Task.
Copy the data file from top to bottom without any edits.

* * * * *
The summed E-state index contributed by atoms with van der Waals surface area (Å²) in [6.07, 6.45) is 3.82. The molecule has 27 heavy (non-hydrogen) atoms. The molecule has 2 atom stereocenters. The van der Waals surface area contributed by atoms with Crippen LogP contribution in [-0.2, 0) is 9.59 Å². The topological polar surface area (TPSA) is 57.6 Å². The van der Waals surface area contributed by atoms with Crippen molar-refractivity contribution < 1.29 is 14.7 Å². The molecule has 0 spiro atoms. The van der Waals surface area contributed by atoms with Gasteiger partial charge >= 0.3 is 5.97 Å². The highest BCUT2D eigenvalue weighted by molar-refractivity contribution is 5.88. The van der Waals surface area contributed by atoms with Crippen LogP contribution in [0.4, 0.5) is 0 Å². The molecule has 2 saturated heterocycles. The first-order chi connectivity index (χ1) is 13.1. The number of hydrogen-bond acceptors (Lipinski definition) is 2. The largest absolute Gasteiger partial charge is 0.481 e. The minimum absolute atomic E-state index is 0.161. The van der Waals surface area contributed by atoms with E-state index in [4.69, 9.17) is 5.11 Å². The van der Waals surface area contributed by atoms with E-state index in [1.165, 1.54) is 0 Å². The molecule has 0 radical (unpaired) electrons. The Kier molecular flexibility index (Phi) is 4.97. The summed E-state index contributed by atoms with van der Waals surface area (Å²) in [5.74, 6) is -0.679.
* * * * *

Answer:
The summed E-state index contributed by atoms with van der Waals surface area (Å²) in [6.07, 6.45) is 3.82. The molecule has 27 heavy (non-hydrogen) atoms. The molecule has 2 atom stereocenters. The van der Waals surface area contributed by atoms with Crippen LogP contribution in [-0.2, 0) is 9.59 Å². The topological polar surface area (TPSA) is 57.6 Å². The van der Waals surface area contributed by atoms with Crippen molar-refractivity contribution < 1.29 is 14.7 Å². The molecule has 0 spiro atoms. The van der Waals surface area contributed by atoms with Gasteiger partial charge >= 0.3 is 5.97 Å². The highest BCUT2D eigenvalue weighted by molar-refractivity contribution is 5.88. The van der Waals surface area contributed by atoms with Crippen LogP contribution in [0.4, 0.5) is 0 Å². The molecule has 2 saturated heterocycles. The first-order chi connectivity index (χ1) is 13.1. The number of hydrogen-bond acceptors (Lipinski definition) is 2. The largest absolute Gasteiger partial charge is 0.481 e. The minimum absolute atomic E-state index is 0.161. The van der Waals surface area contributed by atoms with E-state index in [4.69, 9.17) is 5.11 Å². The van der Waals surface area contributed by atoms with E-state index in [1.165, 1.54) is 0 Å². The molecule has 0 radical (unpaired) electrons. The Kier molecular flexibility index (Phi) is 4.97. The summed E-state index contributed by atoms with van der Waals surface area (Å²) in [5.74, 6) is -0.679.